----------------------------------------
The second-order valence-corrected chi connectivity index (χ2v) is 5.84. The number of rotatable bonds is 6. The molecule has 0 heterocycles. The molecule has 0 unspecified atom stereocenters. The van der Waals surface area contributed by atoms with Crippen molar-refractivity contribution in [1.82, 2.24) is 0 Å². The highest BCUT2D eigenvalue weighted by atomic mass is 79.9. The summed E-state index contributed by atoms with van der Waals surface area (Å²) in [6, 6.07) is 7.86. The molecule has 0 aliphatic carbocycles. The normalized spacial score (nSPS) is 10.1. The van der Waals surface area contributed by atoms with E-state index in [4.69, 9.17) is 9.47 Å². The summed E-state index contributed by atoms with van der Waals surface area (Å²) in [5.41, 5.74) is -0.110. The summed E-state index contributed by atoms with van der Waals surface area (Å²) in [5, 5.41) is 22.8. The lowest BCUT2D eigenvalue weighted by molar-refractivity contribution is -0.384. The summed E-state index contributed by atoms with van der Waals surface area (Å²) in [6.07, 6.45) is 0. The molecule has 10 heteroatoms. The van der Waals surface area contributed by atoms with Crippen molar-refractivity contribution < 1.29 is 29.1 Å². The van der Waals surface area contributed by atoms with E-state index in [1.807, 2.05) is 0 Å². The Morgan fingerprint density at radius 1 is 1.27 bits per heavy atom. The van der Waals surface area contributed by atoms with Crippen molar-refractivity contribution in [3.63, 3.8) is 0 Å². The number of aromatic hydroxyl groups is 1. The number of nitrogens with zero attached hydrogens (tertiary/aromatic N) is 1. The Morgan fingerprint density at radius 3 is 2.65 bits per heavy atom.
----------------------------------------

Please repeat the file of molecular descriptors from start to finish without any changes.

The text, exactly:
The second-order valence-corrected chi connectivity index (χ2v) is 5.84. The number of rotatable bonds is 6. The molecule has 0 heterocycles. The molecule has 0 unspecified atom stereocenters. The van der Waals surface area contributed by atoms with Crippen molar-refractivity contribution in [1.82, 2.24) is 0 Å². The highest BCUT2D eigenvalue weighted by atomic mass is 79.9. The summed E-state index contributed by atoms with van der Waals surface area (Å²) in [6, 6.07) is 7.86. The molecule has 0 aliphatic carbocycles. The normalized spacial score (nSPS) is 10.1. The van der Waals surface area contributed by atoms with E-state index in [4.69, 9.17) is 9.47 Å². The summed E-state index contributed by atoms with van der Waals surface area (Å²) in [5.41, 5.74) is -0.110. The summed E-state index contributed by atoms with van der Waals surface area (Å²) in [5, 5.41) is 22.8. The lowest BCUT2D eigenvalue weighted by molar-refractivity contribution is -0.384. The summed E-state index contributed by atoms with van der Waals surface area (Å²) in [6.07, 6.45) is 0. The molecule has 10 heteroatoms. The van der Waals surface area contributed by atoms with Crippen molar-refractivity contribution < 1.29 is 29.1 Å². The van der Waals surface area contributed by atoms with E-state index in [1.807, 2.05) is 0 Å². The Morgan fingerprint density at radius 1 is 1.27 bits per heavy atom. The van der Waals surface area contributed by atoms with Crippen molar-refractivity contribution in [3.63, 3.8) is 0 Å². The number of aromatic hydroxyl groups is 1. The number of nitrogens with zero attached hydrogens (tertiary/aromatic N) is 1. The Morgan fingerprint density at radius 3 is 2.65 bits per heavy atom.